After a moment, it stopped. "Yo, boss," Mike said, eerily echoed by his own voice out in the hallway. "Just calling to let you know that I'm totally sick and might be a little late—"

      "Ohh, I see," Simon said, nodding. "When do you think you'll get in?"

      "Uhhh, well, how's Thursday for you?"

      Still holding his phone to his ear Simon crossed to the door and yanked it open, revealing Mike, who blinked. "Get in here, slackass," Simon said cheerfully, snapping his fingers and pointing to the ground at his feet. Now it was his voice that was oddly doubled, coming both from his own mouth and from the speaker of Mike's phone.

      "On my way, boss," Mike said, grinning, and then closed his phone and scuffed on in.

      Folding his own phone shut, Simon stood aside for Mike and then let the door swing to behind him. "So!" he said.

      "Aw, shit, I hate that tone of voice," Mike said, scuffing to a stop and hunching his shoulders. "What'd I do this time?"

      "See, actually, that's what I was about to ask you," Simon said.


      "I need to know what you've done that has OPR wanting to see me," Simon said.

      Mike's eyes went round. "Aw, shit, boss," he said, and then stopped to think about it. "Actually, I can't think of anything?" he finally said. "I mean, shit, we've been working this surveillance bullshit for like three weeks, I haven't gotten near enough a criminal to break anything of his except maybe a restraining order—"

      "—does anyone have a restraining order out on you?" Simon asked, just to be safe.

      "Last one expired back in March," Mike said happily. "That one was totally bullshit in any case, just some lawyer trying to 'fluence a jury."

      "Yeah, okay," Simon said. "Huh. Wonder what this is about, then. Sandy, you haven't started knocking over convenience stores in your spare time, have you?"

      "And I would have gotten away with it, too, if it hadn't been for you meddling kids," Sandra said dryly, putting the headphones back on.

      The hours crept by at a snail's pace. Once people who spoke English started coming within range of the four listening devices that Simon's team had planted almost three weeks ago, it claimed everybody's attention. Now Sandra and Mike were both wearing their headphones and staring off into space, occasionally taking notes.

      Simon, headphone-free by dint of being the boss, sat in his office staring blearily at his monitor and wishing he could just put his head down and take a nap. Despite the ridiculous amount of caffeine in his system keeping his body going, his mind was bogging down. Three weeks on short rations of sleep were starting to take their toll. If Rappaport would just show up, they could notify the NYPD, wait until Rappaport had been arrested and/or shot, and then all go home and sleep for twenty hours. Gosh, that would be nice.

      His somnolent musings were interrupted when Nate pushed open the door and stuck his head in. "Morning," Nate whispered, edging in and shutting the door carefully behind himself.

      Simon heaved himself out of his chair with an effort that nearly made him grunt. "Morning, Specs," he said, not bothering to whisper, although he kept it down a bit. "Hey, you haven't been out curbstomping bad guys again, have you?"

      Nate blinked at him owlishly—the poor guy looked just about as tired as Simon felt, and abruptly Simon felt a little bad about teasing him. Only a little, though. "No," Nate finally said. "And there's an Aryan Nation joke in there somewhere but I'm too tired to frame it properly. Why?"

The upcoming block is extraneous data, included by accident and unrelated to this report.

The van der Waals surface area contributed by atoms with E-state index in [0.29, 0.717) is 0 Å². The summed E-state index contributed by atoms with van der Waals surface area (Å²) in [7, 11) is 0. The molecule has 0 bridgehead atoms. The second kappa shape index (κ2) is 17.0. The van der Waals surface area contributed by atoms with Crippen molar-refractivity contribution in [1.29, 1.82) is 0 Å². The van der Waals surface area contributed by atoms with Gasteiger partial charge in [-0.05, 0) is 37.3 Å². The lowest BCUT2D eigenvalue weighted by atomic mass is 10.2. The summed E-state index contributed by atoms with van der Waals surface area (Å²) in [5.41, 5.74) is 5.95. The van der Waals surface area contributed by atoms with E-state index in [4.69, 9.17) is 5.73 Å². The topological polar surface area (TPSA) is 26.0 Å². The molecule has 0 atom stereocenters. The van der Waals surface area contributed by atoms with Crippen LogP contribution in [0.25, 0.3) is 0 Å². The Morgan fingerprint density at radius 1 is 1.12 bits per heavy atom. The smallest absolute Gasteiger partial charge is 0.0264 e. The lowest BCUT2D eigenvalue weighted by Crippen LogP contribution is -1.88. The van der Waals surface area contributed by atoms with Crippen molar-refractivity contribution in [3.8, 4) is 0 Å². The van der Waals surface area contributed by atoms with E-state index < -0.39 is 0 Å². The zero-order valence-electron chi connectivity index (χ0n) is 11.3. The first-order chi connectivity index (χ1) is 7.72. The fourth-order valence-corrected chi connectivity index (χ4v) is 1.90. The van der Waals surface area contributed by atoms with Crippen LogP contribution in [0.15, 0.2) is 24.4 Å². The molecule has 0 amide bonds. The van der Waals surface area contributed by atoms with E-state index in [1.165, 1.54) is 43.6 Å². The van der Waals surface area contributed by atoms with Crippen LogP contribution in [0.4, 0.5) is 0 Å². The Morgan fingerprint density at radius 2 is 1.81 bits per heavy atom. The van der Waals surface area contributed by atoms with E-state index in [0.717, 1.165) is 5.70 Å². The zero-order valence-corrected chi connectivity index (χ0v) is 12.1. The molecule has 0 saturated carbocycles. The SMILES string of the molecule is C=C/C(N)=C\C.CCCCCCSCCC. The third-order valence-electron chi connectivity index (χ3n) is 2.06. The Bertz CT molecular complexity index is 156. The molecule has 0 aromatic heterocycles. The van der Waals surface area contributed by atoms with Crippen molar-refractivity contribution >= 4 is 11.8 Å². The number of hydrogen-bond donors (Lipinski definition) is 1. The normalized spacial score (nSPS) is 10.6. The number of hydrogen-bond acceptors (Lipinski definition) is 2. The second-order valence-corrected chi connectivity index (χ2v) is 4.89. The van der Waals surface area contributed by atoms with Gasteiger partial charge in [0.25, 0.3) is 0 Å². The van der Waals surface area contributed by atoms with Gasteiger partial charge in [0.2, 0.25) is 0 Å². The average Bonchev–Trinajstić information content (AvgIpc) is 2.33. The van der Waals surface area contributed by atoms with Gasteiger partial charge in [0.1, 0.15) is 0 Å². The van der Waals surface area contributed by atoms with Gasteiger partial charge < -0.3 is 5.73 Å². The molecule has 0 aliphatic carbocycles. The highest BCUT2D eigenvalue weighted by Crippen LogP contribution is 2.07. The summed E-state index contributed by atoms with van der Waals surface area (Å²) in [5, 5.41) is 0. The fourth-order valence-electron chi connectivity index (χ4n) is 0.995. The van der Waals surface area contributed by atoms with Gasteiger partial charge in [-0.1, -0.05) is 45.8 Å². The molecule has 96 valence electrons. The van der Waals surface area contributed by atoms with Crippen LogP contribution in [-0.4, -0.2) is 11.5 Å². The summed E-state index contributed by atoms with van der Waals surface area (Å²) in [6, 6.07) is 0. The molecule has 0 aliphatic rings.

Simon shrugged. "OPR wants to see me and Mike swears it's not his fault this time."

      "He's probably lying," Nate volunteered. "Covering his tracks. Very clever. As soon as you leave to go talk to OPR he's going to bolt and fly to some country without an extradition treaty."

      "Yeah, that was my first thought."

      "Hey," Mike said, injured. "I heard that, seeing as how I am sitting right here listening to a couple of bent-nosed guys very seriously debate whether Subway or Blimpie has better sandwiches."

      "Christ, how stupid can you get?" Simon said, rolling his eyes.

      "No kidding!" said Mike. "Blimpie. No competition."

      "Uh," said Nate.

      Simon cleared his throat. "Anyway," he said. "I'm starting to run out of ideas, unless Stonewall has been hacking into people's bank accounts or something. ...what time is it?"

      Sandra checked her watch. "Just after ten."

      "Huh. Okay. Nate, go empty the doodad and run last night's recordings up to the translator guy."

      "Yeah, okay," Nate said. "Also? Subway, totally."

      Mike made a gagging sound. Simon, trying not to smile, retreated into the safety of his office and, after a moment of thought, picked up the desk phone and punched one of the white buttons in the bottom row.

      Danielle, Upstairs' secretary, snatched up the phone on the first ring. "Simon, I only sent off the signed request an hour ago," she said, mildly irritated. "Scotland Yard probably hasn't even had a chance to fetch it off the fax machine yet."

      "What?" Simon said, unable for a moment to figure out what in hell she was talking about. "Oh! Nah, fuck a bunch of him, actually. This is about something else—Danielle, go ask the big guy if he knows why OPR wants to see me, will you?"

      "Professional Responsibility wants to see you?" Danielle said curiously. "It's news to me. Anyway, he's over in the main building right now, but I'll ask him when he gets back and give you a call. Okay?" She paused. Simon could hear her writing something down. "And I'll send down the arrest report as soon as it comes in over the wires, since it's apparently so urgent."